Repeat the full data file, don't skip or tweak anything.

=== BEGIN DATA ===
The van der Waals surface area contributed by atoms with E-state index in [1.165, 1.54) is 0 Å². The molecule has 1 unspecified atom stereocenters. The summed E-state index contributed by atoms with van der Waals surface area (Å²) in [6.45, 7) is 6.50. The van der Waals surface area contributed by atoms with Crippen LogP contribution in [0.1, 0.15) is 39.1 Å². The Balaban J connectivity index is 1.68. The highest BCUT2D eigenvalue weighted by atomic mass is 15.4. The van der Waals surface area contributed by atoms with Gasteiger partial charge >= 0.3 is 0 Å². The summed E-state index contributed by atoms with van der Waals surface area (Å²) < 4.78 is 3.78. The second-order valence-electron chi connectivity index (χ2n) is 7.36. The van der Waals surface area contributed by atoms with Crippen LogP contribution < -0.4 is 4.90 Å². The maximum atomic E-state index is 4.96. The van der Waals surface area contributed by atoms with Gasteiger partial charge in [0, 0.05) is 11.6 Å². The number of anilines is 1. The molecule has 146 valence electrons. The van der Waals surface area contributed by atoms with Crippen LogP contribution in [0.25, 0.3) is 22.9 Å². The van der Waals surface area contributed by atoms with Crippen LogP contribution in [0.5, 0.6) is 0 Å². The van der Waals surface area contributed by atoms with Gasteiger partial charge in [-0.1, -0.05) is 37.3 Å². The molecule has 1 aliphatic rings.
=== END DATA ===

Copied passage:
The van der Waals surface area contributed by atoms with E-state index in [1.165, 1.54) is 0 Å². The molecule has 1 unspecified atom stereocenters. The summed E-state index contributed by atoms with van der Waals surface area (Å²) in [6.45, 7) is 6.50. The van der Waals surface area contributed by atoms with Crippen LogP contribution in [0.1, 0.15) is 39.1 Å². The Balaban J connectivity index is 1.68. The highest BCUT2D eigenvalue weighted by atomic mass is 15.4. The van der Waals surface area contributed by atoms with Gasteiger partial charge >= 0.3 is 0 Å². The summed E-state index contributed by atoms with van der Waals surface area (Å²) < 4.78 is 3.78. The second-order valence-electron chi connectivity index (χ2n) is 7.36. The van der Waals surface area contributed by atoms with Crippen LogP contribution < -0.4 is 4.90 Å². The maximum atomic E-state index is 4.96. The van der Waals surface area contributed by atoms with Gasteiger partial charge in [0, 0.05) is 11.6 Å². The number of anilines is 1. The molecule has 146 valence electrons. The van der Waals surface area contributed by atoms with Crippen LogP contribution in [0.25, 0.3) is 22.9 Å². The van der Waals surface area contributed by atoms with Crippen LogP contribution in [0.5, 0.6) is 0 Å². The van der Waals surface area contributed by atoms with Gasteiger partial charge in [-0.1, -0.05) is 37.3 Å². The molecule has 1 aliphatic rings.